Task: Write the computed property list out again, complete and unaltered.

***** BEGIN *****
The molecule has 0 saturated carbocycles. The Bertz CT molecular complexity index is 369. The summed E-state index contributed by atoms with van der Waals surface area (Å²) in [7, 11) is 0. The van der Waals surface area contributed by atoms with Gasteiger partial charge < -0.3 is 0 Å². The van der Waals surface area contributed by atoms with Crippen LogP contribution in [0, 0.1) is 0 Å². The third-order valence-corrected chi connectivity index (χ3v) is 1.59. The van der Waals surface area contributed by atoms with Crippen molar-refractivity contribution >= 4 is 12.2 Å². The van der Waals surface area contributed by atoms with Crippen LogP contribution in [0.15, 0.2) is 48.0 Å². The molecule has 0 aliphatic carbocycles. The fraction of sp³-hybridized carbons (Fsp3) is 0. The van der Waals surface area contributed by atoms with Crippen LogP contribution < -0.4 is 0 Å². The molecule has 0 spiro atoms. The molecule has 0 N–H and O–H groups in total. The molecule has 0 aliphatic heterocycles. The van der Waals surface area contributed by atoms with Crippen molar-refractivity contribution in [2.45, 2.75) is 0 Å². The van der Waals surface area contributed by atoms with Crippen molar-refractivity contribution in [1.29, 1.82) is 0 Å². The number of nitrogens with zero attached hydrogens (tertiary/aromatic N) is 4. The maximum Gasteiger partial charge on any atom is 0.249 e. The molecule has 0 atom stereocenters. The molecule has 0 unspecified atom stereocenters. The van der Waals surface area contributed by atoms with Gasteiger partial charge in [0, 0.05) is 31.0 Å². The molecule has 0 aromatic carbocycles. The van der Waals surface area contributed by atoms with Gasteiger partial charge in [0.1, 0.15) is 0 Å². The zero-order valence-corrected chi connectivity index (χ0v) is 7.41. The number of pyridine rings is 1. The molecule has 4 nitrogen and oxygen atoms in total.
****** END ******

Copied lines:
The molecule has 0 saturated carbocycles. The Bertz CT molecular complexity index is 369. The summed E-state index contributed by atoms with van der Waals surface area (Å²) in [7, 11) is 0. The van der Waals surface area contributed by atoms with Gasteiger partial charge < -0.3 is 0 Å². The van der Waals surface area contributed by atoms with Crippen LogP contribution in [0, 0.1) is 0 Å². The third-order valence-corrected chi connectivity index (χ3v) is 1.59. The van der Waals surface area contributed by atoms with Crippen molar-refractivity contribution >= 4 is 12.2 Å². The van der Waals surface area contributed by atoms with Crippen LogP contribution in [0.15, 0.2) is 48.0 Å². The molecule has 0 aliphatic carbocycles. The fraction of sp³-hybridized carbons (Fsp3) is 0. The van der Waals surface area contributed by atoms with Crippen LogP contribution < -0.4 is 0 Å². The molecule has 0 spiro atoms. The molecule has 0 N–H and O–H groups in total. The molecule has 0 aliphatic heterocycles. The van der Waals surface area contributed by atoms with Crippen molar-refractivity contribution in [2.45, 2.75) is 0 Å². The van der Waals surface area contributed by atoms with Crippen molar-refractivity contribution in [1.29, 1.82) is 0 Å². The number of nitrogens with zero attached hydrogens (tertiary/aromatic N) is 4. The maximum Gasteiger partial charge on any atom is 0.249 e. The molecule has 0 atom stereocenters. The molecule has 0 unspecified atom stereocenters. The van der Waals surface area contributed by atoms with Gasteiger partial charge in [0, 0.05) is 31.0 Å². The molecule has 0 aromatic carbocycles. The van der Waals surface area contributed by atoms with Gasteiger partial charge in [0.1, 0.15) is 0 Å². The zero-order valence-corrected chi connectivity index (χ0v) is 7.41. The number of pyridine rings is 1. The molecule has 4 nitrogen and oxygen atoms in total.